2015 15" MacBook Pro [4th,4C,H] + RX 580 @ 32Gbps-M2 (ADT-Link R43SG) + macOS 10.15.1 & Win10 1903 [itsage]
This is the Mac eGPU build I've been waiting for a long while. First of all the 2015 15-in MacBook Pro is one of my favorite Mac laptops. My wife had been using it since 2016 and refused to let me touch it for eGPU testing. With the arrival of the 2019 16-in MacBook Pro, Apple infused the great elements of the retina lineup into the Touch Bar lineup. Their footprint and overall size are nearly identical. She agreed to let it go for the newer 16-in MBP so now the 2015 15-in MBP was ready for external graphics.
I had upgraded this laptop with a Samsung 1TB NVMe SSD in the past. It's one of the very few non-Thunderbolt 3 Macs with a x4 PCIe 3.0 socket. 2015 27" iMac is another but accessing the PCIe SSD socket in that computer is hell (full logic board removal after cutting the 5K display off). In order to use the NVMe M.2 eGPU adapter, ADT-Link R43SG I needed to relocate the SSD externally. It's best to use a Thunderbolt 2 SSD enclosure but I don't have one so it's through an OWC USB 3.0 enclosure. Due to the non-standard socket, I used Sintech NGFF M.2 NVMe SSD Adapter to connect the M.2 connector. The power supply was Dell DA-2 which could handle a Radeon RX 580 with ease.
2015 15" MacBook Pro - i7-4770HQ/HD Graphics 5200 iGPU/16GB RAM/1TB SSD
Prior to relocating the internal SSD to an external enclosure, there are a few house-cleaning tasks regarding Windows Boot Camp. The first was to create a small (24MB) volume to store automate-eGPU EFI boot loader. I also downloaded the pre-compiled DSDT file in order to resolve error 12 in Boot Camp with an AMD Radeon eGPU. The last task was a change in Registry Editor so that Windows can load USB 3.0 drivers during boot up. Without which it would hang at the circle dots screen. Thanks to @sskillz who provided the instructions in his build, I was able to replicate this edit easily.
In macOS it was fully plug-and-play, no software modification needed. Unlike the Thunderbolt interface, Apple does not place any restrictions on the PCIe interface because they likely didn't anticipate people would open these Mac laptops and feed a wire right into the belly of the beast. Well, life is not always pretty and you need your septic tank pumped out periodically. This is what using the M.2 eGPU adapter with a Mac laptop looks like, ugly plumbing but very efficient connection for best performance.
I was hoping for AMD XConnect in Windows because this laptop only comes with Intel iGPU. Unfortunately due to the directly attached PCIe connection, Radeon Software didn't see it as an external graphics card. Other than that everything worked great. For internal display acceleration with the eGPU, we can use Windows 10 Hybrid Graphics feature. This was the setup and boot-up procedure:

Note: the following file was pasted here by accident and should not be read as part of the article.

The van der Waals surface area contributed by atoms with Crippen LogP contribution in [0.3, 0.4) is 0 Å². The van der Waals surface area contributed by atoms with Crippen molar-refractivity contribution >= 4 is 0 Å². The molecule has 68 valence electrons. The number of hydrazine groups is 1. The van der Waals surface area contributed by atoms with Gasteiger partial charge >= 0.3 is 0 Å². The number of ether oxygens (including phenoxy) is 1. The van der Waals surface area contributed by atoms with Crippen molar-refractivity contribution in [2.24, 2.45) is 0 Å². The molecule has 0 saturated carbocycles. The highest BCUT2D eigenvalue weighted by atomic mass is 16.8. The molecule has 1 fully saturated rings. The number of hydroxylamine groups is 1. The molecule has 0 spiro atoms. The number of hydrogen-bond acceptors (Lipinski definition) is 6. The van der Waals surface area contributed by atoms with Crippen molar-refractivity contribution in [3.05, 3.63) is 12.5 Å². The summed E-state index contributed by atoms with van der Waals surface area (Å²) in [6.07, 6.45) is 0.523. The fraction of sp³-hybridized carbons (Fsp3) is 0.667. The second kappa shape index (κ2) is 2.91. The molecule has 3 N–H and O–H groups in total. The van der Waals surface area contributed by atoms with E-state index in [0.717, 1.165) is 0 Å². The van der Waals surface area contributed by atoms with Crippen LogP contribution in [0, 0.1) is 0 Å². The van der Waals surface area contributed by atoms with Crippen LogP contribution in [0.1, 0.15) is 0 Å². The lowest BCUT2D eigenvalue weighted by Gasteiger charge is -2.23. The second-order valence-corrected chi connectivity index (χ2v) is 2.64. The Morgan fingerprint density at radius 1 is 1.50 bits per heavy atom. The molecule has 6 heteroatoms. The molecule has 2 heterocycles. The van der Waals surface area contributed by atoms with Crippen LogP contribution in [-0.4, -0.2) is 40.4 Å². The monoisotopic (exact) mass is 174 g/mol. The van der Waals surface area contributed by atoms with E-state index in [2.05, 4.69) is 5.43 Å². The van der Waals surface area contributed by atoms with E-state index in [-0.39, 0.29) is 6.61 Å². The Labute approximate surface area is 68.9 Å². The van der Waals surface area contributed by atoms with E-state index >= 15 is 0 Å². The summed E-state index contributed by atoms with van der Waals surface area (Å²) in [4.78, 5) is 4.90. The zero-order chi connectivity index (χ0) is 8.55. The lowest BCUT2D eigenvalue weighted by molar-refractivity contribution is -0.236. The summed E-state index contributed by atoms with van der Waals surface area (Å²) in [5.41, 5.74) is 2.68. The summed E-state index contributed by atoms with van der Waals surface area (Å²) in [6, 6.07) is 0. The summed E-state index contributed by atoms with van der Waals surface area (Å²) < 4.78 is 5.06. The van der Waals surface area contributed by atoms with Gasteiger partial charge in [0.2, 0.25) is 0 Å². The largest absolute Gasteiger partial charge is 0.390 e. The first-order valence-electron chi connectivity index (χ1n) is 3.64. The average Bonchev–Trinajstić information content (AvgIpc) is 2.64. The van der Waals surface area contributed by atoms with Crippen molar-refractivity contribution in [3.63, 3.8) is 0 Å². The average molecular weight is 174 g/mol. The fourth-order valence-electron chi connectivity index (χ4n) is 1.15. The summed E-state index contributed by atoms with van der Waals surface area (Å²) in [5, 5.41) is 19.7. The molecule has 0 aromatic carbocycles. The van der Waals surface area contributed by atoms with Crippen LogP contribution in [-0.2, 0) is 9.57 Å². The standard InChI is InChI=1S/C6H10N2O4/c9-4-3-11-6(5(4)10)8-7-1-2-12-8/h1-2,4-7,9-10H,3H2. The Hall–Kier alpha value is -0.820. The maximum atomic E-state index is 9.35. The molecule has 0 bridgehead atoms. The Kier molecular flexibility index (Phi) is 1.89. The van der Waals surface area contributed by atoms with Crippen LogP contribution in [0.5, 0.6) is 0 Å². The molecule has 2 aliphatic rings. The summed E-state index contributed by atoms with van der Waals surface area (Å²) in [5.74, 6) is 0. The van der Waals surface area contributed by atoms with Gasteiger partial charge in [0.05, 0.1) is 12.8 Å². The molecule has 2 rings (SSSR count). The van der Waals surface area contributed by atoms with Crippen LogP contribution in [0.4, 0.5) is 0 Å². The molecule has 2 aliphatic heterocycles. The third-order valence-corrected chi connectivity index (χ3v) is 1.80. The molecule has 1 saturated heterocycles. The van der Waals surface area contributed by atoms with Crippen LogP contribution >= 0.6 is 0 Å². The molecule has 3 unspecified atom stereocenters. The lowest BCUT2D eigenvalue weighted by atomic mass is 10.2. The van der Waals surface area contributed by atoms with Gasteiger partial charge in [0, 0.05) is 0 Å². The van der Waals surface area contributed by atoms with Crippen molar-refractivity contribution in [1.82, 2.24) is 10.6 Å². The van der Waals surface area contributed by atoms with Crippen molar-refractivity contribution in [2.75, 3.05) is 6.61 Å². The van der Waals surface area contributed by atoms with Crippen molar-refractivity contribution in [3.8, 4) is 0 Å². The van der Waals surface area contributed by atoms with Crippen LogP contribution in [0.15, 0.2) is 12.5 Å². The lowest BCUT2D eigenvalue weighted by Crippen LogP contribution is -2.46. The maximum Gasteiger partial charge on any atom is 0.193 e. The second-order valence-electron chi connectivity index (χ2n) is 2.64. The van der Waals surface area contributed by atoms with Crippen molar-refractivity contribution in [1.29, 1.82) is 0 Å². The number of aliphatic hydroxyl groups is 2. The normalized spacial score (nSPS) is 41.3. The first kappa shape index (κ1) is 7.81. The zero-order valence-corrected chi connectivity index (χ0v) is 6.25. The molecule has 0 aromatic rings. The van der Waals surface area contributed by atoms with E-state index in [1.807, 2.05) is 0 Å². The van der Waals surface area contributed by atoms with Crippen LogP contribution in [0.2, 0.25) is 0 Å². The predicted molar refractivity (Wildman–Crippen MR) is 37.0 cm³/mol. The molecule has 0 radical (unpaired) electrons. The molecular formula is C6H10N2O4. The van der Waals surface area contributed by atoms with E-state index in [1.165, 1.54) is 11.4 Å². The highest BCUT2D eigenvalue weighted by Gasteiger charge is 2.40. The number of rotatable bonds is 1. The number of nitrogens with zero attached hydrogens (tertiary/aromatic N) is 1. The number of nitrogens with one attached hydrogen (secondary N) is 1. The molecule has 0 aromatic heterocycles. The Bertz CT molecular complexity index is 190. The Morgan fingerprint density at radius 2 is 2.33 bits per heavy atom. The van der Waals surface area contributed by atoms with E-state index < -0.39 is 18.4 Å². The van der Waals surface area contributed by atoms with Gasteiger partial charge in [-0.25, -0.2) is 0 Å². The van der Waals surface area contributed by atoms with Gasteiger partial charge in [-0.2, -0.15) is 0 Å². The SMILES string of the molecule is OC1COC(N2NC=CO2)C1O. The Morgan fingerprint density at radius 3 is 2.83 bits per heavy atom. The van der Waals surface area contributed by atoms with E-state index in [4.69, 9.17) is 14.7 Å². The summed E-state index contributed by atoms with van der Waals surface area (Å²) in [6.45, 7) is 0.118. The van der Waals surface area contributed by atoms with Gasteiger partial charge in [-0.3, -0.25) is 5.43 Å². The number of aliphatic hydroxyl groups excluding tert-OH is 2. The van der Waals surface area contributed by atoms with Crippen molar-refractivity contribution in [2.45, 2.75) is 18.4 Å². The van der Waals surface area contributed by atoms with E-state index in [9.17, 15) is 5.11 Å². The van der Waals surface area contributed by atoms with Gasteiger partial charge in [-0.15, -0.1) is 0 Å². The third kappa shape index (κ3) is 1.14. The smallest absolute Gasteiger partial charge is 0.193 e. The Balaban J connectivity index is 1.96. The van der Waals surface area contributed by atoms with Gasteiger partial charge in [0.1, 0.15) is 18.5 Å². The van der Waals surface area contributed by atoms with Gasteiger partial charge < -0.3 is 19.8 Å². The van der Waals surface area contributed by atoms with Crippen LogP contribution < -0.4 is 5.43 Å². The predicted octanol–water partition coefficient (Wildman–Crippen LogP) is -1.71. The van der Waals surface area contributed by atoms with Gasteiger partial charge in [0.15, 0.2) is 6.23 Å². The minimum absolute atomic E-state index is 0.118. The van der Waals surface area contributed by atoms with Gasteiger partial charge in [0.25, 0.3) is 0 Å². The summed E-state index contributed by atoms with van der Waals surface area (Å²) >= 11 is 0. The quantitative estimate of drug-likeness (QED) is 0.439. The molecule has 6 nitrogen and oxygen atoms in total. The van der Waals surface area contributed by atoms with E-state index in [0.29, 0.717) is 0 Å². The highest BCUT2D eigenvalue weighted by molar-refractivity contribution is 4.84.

- Install Windows 10 1903 V1 ISO (version 18362.30) through Bootcamp Assistant [in macOS]
- Create a 24MB FAT partition in Disk Utility and copy @goalque‘s automate-eGPU EFI onto it [in macOS]
- Download and copy dsdt-modified.aml to /EFI/CLOVER/ACPI/WINDOWS/ inside the FAT partition [in macOS]
- Hold OPTION at boot to select EFI drive and hit Q to access automate-eGPU EFI [boot selection]
- Download and install Radeon drivers from AMD website [in Windows]
Due to external USB 3.0, booting speed was much slower than internal connection. Once boot up completed, Radeon eGPU worked without error 12. Device Manager confirmed RX 580 has a direct x4 PCIe connection to the CPU. There's also "Large Memory" thanks to dsdt override. Both CL!ng in macOS and AIDA64 in Windows confirmed the superior bandwidth through this M.2 eGPU adapter vs. Thunderbolt 3 (22Gbps) or Thunderbolt 2 (16Gbps) as in the case of this 2015 15-in MacBook Pro.
External monitor testing was done through an HP Z27q 5K monitor. If you were to go the Apple route [Blackmagic eGPU + LG UltraFine 5K], you'd be spending 3x as much.
|Win10 eGPU Internal Display||Win10 eGPU External Monitor|
I only ran Luxmark 3.1 and Unigine in macOS.
The ADT-Link R43SG M.2 eGPU adapter is neither convenient nor elegant. It is the best performance external graphics solution. It's also affordable and very flexible through the pairing of power supply, graphics card, and even a DIY enclosure should you want to build one.
@joevt, I like the two choices for power supply connection this R43SG board provides. I'm currently using the Dell DA-2 220W power adapter. If needed I could use a higher output PSU through the 24-pin and 8-pin EPS. The different switches also help with host laptops that don't play well. I had to set SW1 to position 2 in order to get reliable detection on the 2017 Alienware 13 R3 [build link].
@itsage, thank you so much for your reply. For macbooks, I have only seen people posted models such as 2012 13' or 2013 13' that deployed eGPUs in ubuntu, but I havent seen anyone posted models such as 15' pre-touch bar versions. I know that touch bar versions have lots of issues with installing ubuntu. Also, would 2015 15' with dGPU version work on eGPU in ubuntu? My model is 2014 15' with gtx750m, this model would not work with windows using Nividia cards, but I am not sure if I can use Nividia cards in ubuntu system. Thanks again.
@love_gadgets, You would have to try it out unfortunately. I'd recommend looking at the Linux scripts in our forum to facilitate the use of eGPU.